(FOX 9) - State licensing for retail cannabis sales are probably still at least 18 months away, but Gov. Tim Walz tells FOX 9 that legal sales could come a lot sooner within state boundaries.
Recreational marijuana is legal to possess, consume and even grow as of Aug. 1, but people in the industry have a running joke that any plants grown here would have to arrive by immaculate conception.
That might not the case if retailers start selling recreational marijuana on tribal lands.
Supporters cheered Gov. Walz earlier this week when he signed the new law allowing recreational cannabis use.
They marked their calendars for Aug. 1, when the law allows people over the age of 21 to have two pounds of pot at home, two ounces anywhere else.
The state Office of Cannabis Management will now coordinate everything cannabis.
"On the hour, as I signed the legislation, the website went live and so all the background is there, so it is going to just naturally take some time to put it in," the governor told FOX 9 in a one-on-one interview.
January 2025 is the target date for the first cannabis retail licenses to go active, leaving a big delay between legal consumption and legal sales.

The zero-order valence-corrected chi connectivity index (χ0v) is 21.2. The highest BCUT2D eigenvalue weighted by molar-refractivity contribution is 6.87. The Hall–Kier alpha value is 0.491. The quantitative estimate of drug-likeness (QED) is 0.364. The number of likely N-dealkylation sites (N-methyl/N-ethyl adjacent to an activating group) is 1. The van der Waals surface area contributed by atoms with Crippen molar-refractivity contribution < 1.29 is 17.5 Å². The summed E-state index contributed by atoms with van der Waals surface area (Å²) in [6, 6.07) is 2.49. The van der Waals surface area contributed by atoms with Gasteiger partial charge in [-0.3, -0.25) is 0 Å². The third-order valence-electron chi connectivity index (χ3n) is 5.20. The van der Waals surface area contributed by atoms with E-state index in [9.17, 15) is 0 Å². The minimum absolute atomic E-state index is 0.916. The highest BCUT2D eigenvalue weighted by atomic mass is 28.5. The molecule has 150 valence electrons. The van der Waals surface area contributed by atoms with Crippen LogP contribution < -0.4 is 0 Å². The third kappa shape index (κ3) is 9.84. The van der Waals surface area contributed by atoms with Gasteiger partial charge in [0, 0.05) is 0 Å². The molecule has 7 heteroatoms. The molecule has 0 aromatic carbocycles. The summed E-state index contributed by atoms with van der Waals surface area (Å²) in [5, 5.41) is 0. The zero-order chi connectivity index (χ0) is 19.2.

That is, unless tribal governments fill the gap.
"My hope is to see them thrive in this industry," Gov. Walz said.
He said it’s quite possible tribal entities will beat Minnesota companies into the retail marketplace.
He toured a facility at White Earth Nation and called it a world class operation.
So while he says he doesn’t endorse marijuana use and advises his two kids against it, he thinks tribal governments understand one of the big ideas behind legalization was to eliminate black market marijuana moonshine.
"The issue here is we get some regulation over it," Walz said. "I'm deeply concerned about this stuff that's coming off the streets that's laced with fentanyl or xylazine or whatever it might be."
A few more notes from the interview, including on another topic involving tribal governments:
The governor said he expects the legislature to legalize sports betting next year after leaving it on the table this year.
And he wants to see more data, but he plans to get a bill passed next year protecting Uber and Lyft drivers after issuing his first veto on this year’s bill.
When asked about this being a pretty partisan session, Walz said he was disappointed but not surprised that they couldn't get Republican votes on popular items like red flag laws. But he did say Rep. Dean Erdahl, R-Grove City, worked across the aisle on bonding.
He’s still considering calling a special session to consider how to handle the proposed Fairview-Sanford merger, but waiting for the dust to settle on a leadership change at the University of Minnesota.
He’s been briefed on New York Times reporting about Allina cutting off clinic care to patients with debts, and says Minnesota’s healthcare system is better than most, but this is concerning and his team will "dive into that a little bit more."
He will also be endorsing Joe Biden for president in 2024.